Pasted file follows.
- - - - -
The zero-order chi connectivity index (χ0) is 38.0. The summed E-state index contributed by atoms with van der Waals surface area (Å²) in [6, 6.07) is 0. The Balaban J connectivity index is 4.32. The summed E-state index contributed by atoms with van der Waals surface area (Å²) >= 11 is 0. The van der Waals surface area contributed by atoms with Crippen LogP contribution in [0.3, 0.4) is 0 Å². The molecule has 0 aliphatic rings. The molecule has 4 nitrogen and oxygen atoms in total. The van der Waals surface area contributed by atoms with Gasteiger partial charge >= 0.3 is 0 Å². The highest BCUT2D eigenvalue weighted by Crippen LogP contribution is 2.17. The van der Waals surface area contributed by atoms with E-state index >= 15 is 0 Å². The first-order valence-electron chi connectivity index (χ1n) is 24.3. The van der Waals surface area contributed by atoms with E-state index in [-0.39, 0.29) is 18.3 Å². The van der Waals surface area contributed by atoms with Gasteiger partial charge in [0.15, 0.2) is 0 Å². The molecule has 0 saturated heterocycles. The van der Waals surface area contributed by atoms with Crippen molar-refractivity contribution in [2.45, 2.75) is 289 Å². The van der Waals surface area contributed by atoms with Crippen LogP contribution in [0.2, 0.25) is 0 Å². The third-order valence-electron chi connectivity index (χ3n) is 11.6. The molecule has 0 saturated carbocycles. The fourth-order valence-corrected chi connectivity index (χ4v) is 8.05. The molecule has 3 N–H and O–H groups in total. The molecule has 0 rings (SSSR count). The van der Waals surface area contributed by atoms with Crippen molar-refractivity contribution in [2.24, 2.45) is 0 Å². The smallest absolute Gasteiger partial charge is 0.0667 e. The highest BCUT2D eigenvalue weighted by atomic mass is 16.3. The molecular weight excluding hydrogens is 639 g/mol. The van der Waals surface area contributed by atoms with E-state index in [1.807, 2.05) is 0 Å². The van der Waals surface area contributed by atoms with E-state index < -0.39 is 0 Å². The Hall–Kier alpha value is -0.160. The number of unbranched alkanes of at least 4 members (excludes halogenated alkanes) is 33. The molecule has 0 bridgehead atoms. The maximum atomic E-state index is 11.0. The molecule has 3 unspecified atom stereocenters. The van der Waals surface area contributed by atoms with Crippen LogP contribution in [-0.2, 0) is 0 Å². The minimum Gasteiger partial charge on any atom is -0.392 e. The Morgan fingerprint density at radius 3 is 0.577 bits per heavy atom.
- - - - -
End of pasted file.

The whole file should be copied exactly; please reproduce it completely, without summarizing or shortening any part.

The zero-order chi connectivity index (χ0) is 38.0. The summed E-state index contributed by atoms with van der Waals surface area (Å²) in [6, 6.07) is 0. The Balaban J connectivity index is 4.32. The summed E-state index contributed by atoms with van der Waals surface area (Å²) >= 11 is 0. The van der Waals surface area contributed by atoms with Crippen LogP contribution in [0.3, 0.4) is 0 Å². The molecule has 0 aliphatic rings. The molecule has 4 nitrogen and oxygen atoms in total. The van der Waals surface area contributed by atoms with Gasteiger partial charge >= 0.3 is 0 Å². The highest BCUT2D eigenvalue weighted by Crippen LogP contribution is 2.17. The van der Waals surface area contributed by atoms with E-state index >= 15 is 0 Å². The first-order valence-electron chi connectivity index (χ1n) is 24.3. The van der Waals surface area contributed by atoms with E-state index in [-0.39, 0.29) is 18.3 Å². The van der Waals surface area contributed by atoms with Gasteiger partial charge in [0.15, 0.2) is 0 Å². The molecule has 0 saturated heterocycles. The van der Waals surface area contributed by atoms with Crippen molar-refractivity contribution in [2.45, 2.75) is 289 Å². The van der Waals surface area contributed by atoms with Crippen LogP contribution in [0.2, 0.25) is 0 Å². The third-order valence-electron chi connectivity index (χ3n) is 11.6. The molecule has 0 saturated carbocycles. The fourth-order valence-corrected chi connectivity index (χ4v) is 8.05. The molecule has 3 N–H and O–H groups in total. The molecule has 0 rings (SSSR count). The van der Waals surface area contributed by atoms with Crippen molar-refractivity contribution in [2.24, 2.45) is 0 Å². The smallest absolute Gasteiger partial charge is 0.0667 e. The highest BCUT2D eigenvalue weighted by atomic mass is 16.3. The molecular weight excluding hydrogens is 639 g/mol. The van der Waals surface area contributed by atoms with E-state index in [1.807, 2.05) is 0 Å². The van der Waals surface area contributed by atoms with E-state index < -0.39 is 0 Å². The Hall–Kier alpha value is -0.160. The number of unbranched alkanes of at least 4 members (excludes halogenated alkanes) is 33. The molecule has 0 bridgehead atoms. The maximum atomic E-state index is 11.0. The molecule has 3 unspecified atom stereocenters. The van der Waals surface area contributed by atoms with Crippen LogP contribution in [-0.2, 0) is 0 Å². The minimum Gasteiger partial charge on any atom is -0.392 e. The Morgan fingerprint density at radius 3 is 0.577 bits per heavy atom.